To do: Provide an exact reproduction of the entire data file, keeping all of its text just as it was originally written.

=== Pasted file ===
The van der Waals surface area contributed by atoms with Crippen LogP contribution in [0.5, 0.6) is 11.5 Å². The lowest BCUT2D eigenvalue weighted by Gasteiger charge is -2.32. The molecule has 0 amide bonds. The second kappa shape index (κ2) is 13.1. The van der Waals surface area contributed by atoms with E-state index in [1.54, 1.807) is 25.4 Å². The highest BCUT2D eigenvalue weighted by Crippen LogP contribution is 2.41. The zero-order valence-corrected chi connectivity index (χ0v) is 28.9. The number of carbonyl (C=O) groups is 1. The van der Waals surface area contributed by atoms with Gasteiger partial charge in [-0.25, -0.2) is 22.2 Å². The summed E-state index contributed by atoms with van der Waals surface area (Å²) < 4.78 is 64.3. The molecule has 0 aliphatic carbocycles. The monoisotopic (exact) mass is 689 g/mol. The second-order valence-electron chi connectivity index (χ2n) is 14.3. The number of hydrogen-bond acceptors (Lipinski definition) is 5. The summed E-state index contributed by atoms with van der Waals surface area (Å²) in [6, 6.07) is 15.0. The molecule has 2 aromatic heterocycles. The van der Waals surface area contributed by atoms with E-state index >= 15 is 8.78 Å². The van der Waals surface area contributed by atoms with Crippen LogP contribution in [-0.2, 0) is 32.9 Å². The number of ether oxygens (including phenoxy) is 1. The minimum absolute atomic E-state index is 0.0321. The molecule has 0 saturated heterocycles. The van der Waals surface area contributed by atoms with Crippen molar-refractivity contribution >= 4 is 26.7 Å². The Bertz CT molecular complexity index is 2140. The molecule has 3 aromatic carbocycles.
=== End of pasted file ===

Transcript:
The van der Waals surface area contributed by atoms with Crippen LogP contribution in [0.5, 0.6) is 11.5 Å². The lowest BCUT2D eigenvalue weighted by Gasteiger charge is -2.32. The molecule has 0 amide bonds. The second kappa shape index (κ2) is 13.1. The van der Waals surface area contributed by atoms with E-state index in [1.54, 1.807) is 25.4 Å². The highest BCUT2D eigenvalue weighted by Crippen LogP contribution is 2.41. The zero-order valence-corrected chi connectivity index (χ0v) is 28.9. The number of carbonyl (C=O) groups is 1. The van der Waals surface area contributed by atoms with Gasteiger partial charge in [-0.25, -0.2) is 22.2 Å². The summed E-state index contributed by atoms with van der Waals surface area (Å²) < 4.78 is 64.3. The molecule has 0 aliphatic carbocycles. The monoisotopic (exact) mass is 689 g/mol. The second-order valence-electron chi connectivity index (χ2n) is 14.3. The number of hydrogen-bond acceptors (Lipinski definition) is 5. The summed E-state index contributed by atoms with van der Waals surface area (Å²) in [6, 6.07) is 15.0. The molecule has 2 aromatic heterocycles. The van der Waals surface area contributed by atoms with E-state index >= 15 is 8.78 Å². The van der Waals surface area contributed by atoms with Crippen LogP contribution in [-0.2, 0) is 32.9 Å². The number of ether oxygens (including phenoxy) is 1. The minimum absolute atomic E-state index is 0.0321. The molecule has 0 saturated heterocycles. The van der Waals surface area contributed by atoms with Crippen molar-refractivity contribution >= 4 is 26.7 Å². The Bertz CT molecular complexity index is 2140. The molecule has 3 aromatic carbocycles.